investment planning

Moving For a New Job? Consider the Costs

A job change is no longer just about higher pay or a better title. It can also be about achieving a healthier life balance or simply trying something new. In many cases, a new job includes relocating to a new community. A new opportunity can be very exciting, but even the most positive change comes with financial implications, especially when a move is involved. It’s good to understand the unexpected costs around relocating. A little knowledge can help you capitalize on the momentum of your new role without compromising your overall financial plan.

Put Your Eggs In Many Baskets

When their investment savings plummeted in the 2001 stock market crash, Adam and Sonya were concerned, but not panicked. Retirement was a long way out, so they had plenty of time to recover. The couple decided to try their hand at 'timing the market' (buying and selling stocks based on expected market fluctuations) to recover their losses. "We thought that if we stayed on top things and could chart when the market would go up and down, we could make our money back," says Adam.

History is a Good Teacher

Like many young adults, Lindsay took what her parents had to say with a grain of salt when it came to money. A new college graduate with an entry-level job, she was more interested in spending her paycheques than saving them. Saving was for later, she thought. Life was for living. When her father raised an eyebrow or offered advice, she brushed him off.

Then came the financial collapse of 2008. Lindsay lost her job and moved back into her parents' basement, regretting immediately almost every dollar she had blown.

Investing Smart During Uncertain Times

Warren Buffett has a classic rule when it comes to market volatility:

“Be fearful when others are greedy and greedy when others are fearful”.

Investor anxiety normally tends to rise in step with market volatility because most people are concerned about trying to pick the best time to buy or sell. For instance, making investment decisions would be infinitely easier if there was complete certainty about when markets were headed for a bear market or a correction.

The Difference Between Price and Profits

The recent market turmoil triggered by the COVID-19 virus (and its possible impact on economic activity) brings to mind some observations by legendary investor Warren Buffett. During his years of investing, he has famously stated that in the short-run (days, weeks, and months) the investment markets are a voting machine. People buy and sell investments based on price momentum, or their emotions regarding how comfortable they are with the price direction over a few days or weeks.

The Magic Wealth Ingredient

There is a legend about a successful financial advisor in Warren Buffett's stomping grounds of Omaha, Nebraska. It is reported that this advisor has learned the art of communicating the basics of wealth building with the local farmers. The advisor, who we will call Fred Smith, greets clients in his office with a window behind his desk that overlooks fields of blowing wheat and corn.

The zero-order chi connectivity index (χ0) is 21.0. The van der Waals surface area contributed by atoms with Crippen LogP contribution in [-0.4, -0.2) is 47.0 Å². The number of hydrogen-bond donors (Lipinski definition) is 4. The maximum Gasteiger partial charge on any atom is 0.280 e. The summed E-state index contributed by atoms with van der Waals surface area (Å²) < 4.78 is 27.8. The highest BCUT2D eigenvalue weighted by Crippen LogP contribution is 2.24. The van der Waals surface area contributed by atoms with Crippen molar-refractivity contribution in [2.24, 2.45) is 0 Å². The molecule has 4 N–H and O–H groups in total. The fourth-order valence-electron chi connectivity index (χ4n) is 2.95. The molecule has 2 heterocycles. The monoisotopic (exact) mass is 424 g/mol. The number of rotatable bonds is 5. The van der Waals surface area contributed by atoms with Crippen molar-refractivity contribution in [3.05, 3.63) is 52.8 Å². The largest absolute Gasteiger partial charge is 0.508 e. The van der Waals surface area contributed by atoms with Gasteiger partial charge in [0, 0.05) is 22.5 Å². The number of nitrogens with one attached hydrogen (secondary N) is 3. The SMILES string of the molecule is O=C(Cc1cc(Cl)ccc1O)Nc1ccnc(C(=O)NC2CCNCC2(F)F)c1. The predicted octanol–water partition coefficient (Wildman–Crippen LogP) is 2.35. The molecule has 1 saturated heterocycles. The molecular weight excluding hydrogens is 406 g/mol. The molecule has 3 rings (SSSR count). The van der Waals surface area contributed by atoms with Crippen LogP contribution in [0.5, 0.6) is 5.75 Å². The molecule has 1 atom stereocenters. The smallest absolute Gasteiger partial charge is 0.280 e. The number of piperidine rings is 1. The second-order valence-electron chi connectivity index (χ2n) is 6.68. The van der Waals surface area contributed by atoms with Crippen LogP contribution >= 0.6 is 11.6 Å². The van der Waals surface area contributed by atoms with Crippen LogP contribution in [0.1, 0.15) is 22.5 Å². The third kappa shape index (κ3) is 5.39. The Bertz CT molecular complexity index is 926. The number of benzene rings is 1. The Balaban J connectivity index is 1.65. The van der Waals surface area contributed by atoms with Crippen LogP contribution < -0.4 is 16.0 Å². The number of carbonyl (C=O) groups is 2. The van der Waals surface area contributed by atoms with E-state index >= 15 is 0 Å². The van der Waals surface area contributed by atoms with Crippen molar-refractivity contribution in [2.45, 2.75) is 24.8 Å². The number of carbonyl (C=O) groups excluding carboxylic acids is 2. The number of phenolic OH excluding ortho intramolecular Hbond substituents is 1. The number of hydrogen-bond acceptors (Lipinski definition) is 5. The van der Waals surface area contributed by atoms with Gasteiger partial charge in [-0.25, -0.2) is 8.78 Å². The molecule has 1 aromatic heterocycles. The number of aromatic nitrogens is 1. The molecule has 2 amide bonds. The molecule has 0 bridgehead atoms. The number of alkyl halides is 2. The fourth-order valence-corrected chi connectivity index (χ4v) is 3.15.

Be Prepared For Emergencies & Opportunities

Randy worked for a small business. When the owner died suddenly, the business accounts were frozen and it took several weeks before they could be accessed to meet payroll. Randy had trouble meeting his financial obligations and had to find a new job.

Jane worked at a small company for many years. When the owner decided to retire, she offered to sell the business to Jane. As she didn't have the funds available, the business was sold to someone else. The new owner let Jane go shortly after taking over.

Boomer Advice to Young People: Invest Early & Diversify

When asked if they had any regrets, Baby Boomers wished they had started investing and saving at a much earlier age. Hindsight being 20/20, the Boomer generation can pass on some much needed advice and guidance to their kids and grandkids. It is normal for younger people to focus on earning money to accommodate their lifestyle but few have the foresight to pay themselves first. It is easy for younger generations to imagine their whole life ahead of them and have the attitude that of course I'll be financially set when I'm ready to retire'.

Bad Excuses for Putting Off Investing

Recent college or university graduates with their first career job have an understandable itch to spend money after years of living on Kraft Dinner. The last thing they want to think about is saving money and building assets.

Yet this is the ideal time in life to start developing the correct habits that will lead to a comfortable lifestyle now and in the future. But what we often hear are the reasons why now is not the right time to get started. And you don't even need to watch how you spend every penny!

Here are five bad excuses for not investing:

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